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As my regular visitors already know, I follow media pronouncements by public technical colleges fairly closely and have been posting lately about one article in the Marshall News-Messenger in particular titled “TSTC Graduates 51, Four-Fifths Have Jobs.” See “TSTC Marshall Grad Jobs: the Story in the Paper vs. What Really Happened” and “More on TSTC Marshall Officials’ Statements” I got much of my information for my posts concerning Marshall’s placement from a Texas Public Information Act request. Marshall has since updated the report I received and posted the revised version online. Instead of a 49% employment rate in the field studied, Marshall now boasts a 53% program-related employment rate for fall 2013–still a little short of bragging territory. Here’s what I asked for in my December 2013 request:

In accordance with the Texas Public Information Act, please send to me any document or records that show the total number of TSTC Marshall graduates and completers for fall 2013 and break down that total to show the number of graduates and completers who landed a job related to their TSTC program of study, the number who landed a job unrelated to the program studied at TSTC Marshall, the number who continued their education by transferring to another college, and any other category TSTC may track such as those who entered the military. Further, if TSTC has records for the number of fall 2013 graduates or completers it actually placed or found jobs for as opposed to students’ finding their own jobs, please provide those records, as well.

By way of explanation and to inform your records search, the Marshall News-Messenger recently ran a story titled “TSTC Graduates 51, Four-Fifths Have Jobs.” That story reports that 81% have jobs. Pointedly, it does NOT say if those jobs are related to the program of study or not, nor does it indicate if that 81% includes students who transferred to another college, although when officials speak of “placement” or students being “placed,” which this article does, those who continued their education are generally included in the percentages reported to the public. Accordingly, I need a breakdown to clarify this report by the Marshall News-Messenger. TSTC Marshall posted such a breakdown for fall 2012 on its website. If such a report with the same sort of breakdown and categories is already prepared for fall 2013, providing that report will give me everything I’ve asked for in this request other than the number of grads actually placed by the college.  If no such report is prepared, then please provide alternate records that reflect that information.

What TSTC did actually send me truly satisfied everything EXCEPT “the number of grads actually placed by the college.” When I didn’t get that information and waited awhile to see if I would, I broke down and sent another query asking about it. I got back a response that said everything but “we don’t have that,” but that’s what it boiled down to. Neither TSTC Marshall nor the system could provide the number of grads Marshall actually placed versus those who went out and found a job on their own–even as officials touted that high placement rate at Marshall with officials pounding their chests about an 81% placement rate at the time.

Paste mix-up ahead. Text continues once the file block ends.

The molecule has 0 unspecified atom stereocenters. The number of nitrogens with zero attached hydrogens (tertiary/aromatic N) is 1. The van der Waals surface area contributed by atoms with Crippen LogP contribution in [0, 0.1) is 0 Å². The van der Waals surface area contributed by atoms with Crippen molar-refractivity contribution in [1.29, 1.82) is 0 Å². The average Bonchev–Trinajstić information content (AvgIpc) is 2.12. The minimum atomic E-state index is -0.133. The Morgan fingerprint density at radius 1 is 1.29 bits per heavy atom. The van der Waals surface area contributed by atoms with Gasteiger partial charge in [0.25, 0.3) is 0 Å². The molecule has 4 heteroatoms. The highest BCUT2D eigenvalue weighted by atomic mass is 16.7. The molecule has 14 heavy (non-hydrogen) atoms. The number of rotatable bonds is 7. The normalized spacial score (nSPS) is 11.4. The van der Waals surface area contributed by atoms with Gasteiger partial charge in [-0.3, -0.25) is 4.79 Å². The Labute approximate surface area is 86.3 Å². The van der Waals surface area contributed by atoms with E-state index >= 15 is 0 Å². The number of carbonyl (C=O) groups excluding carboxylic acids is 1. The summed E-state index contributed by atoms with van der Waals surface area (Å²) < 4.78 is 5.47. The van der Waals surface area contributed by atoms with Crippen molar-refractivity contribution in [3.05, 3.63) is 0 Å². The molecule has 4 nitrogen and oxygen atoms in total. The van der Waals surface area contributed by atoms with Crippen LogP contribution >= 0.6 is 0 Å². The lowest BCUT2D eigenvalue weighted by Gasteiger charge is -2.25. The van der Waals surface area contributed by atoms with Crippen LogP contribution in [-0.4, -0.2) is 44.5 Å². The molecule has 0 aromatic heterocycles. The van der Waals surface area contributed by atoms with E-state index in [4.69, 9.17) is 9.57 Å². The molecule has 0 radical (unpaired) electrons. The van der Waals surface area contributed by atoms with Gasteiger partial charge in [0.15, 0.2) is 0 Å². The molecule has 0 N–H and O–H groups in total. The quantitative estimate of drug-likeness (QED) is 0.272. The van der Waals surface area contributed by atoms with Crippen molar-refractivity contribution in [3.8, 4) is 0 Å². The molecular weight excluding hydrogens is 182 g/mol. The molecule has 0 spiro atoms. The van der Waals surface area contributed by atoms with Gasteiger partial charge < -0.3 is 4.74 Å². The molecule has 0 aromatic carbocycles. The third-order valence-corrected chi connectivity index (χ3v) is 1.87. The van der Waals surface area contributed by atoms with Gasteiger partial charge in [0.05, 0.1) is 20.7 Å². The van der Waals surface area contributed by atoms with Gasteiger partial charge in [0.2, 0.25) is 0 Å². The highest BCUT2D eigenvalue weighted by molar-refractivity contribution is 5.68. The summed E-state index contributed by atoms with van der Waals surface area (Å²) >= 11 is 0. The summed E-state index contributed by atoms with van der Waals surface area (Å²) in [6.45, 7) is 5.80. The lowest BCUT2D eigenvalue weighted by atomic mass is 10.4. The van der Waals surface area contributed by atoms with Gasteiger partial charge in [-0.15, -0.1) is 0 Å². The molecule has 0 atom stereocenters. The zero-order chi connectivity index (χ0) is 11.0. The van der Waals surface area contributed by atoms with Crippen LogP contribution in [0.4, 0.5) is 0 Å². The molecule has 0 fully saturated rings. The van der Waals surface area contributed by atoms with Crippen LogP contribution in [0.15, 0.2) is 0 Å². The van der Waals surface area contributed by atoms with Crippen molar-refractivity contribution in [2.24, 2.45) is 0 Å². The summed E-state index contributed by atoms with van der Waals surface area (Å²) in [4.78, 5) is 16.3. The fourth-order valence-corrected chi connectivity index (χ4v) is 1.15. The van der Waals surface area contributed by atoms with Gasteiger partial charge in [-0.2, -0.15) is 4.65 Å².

Now, that second response from TSTC indicated that the information in the report included information from the graduate survey. Accordingly, I asked for a blank copy of the survey to see what TSTC Marshall graduates were asked. Click on the link below to see a multi-page TSTC graduate survey:

TSTC Marshall Graduate Placement Survey Spring 2014 140220

Those who examine the questions and other information TSTC asks for in the survey will see that TSTC wants to know where grads are working and if it’s program-related, among other things. Those are good questions, and I’m happy they’re on the survey; however, if they were actually placed by the college, I would think that information would already be recorded somewhere. Along those lines, there’s one question I don’t see: “Did you find this job on your own, or did the college or your college program assist you in finding this position?” That question would give the college its actual placement rate; that is, grads for whom it actually found jobs. That one isn’t there, though.

Since all public technical colleges in Texas get to claim extremely high “placement” rates because just about everything counts (e.g., jobs in the field studied, out of the field, military, and going to another college) and all that has to occur for grads to be “placed” is a Social Security number match in a database that the state monitors, technical colleges have very little motivation to track the number of grads they actually put into jobs through active placement efforts.

That inflated “placement” rate does not serve students’ interests at all. It does serve the colleges’ interests, however, doesn’t it? Does a prospective student who reads about that 81% “placement” rate in the Marshall News-Messenger have any idea that only 53% of Marshall’s students found program-related jobs? Does that student understand that state-figured “placement” rates are about Social Security number matches and not about the college actually placing grads? Even if Marshall’s report is based entirely on its own grad surveys, does that prospective student know that the placement rate touted in the newspaper includes jobs out of the field and grads going off to another college? Does anyone at Marshall, or any other Texas public technical college for that matter, point this stuff out during the enrollment process?

Prospective students and the public deserve better.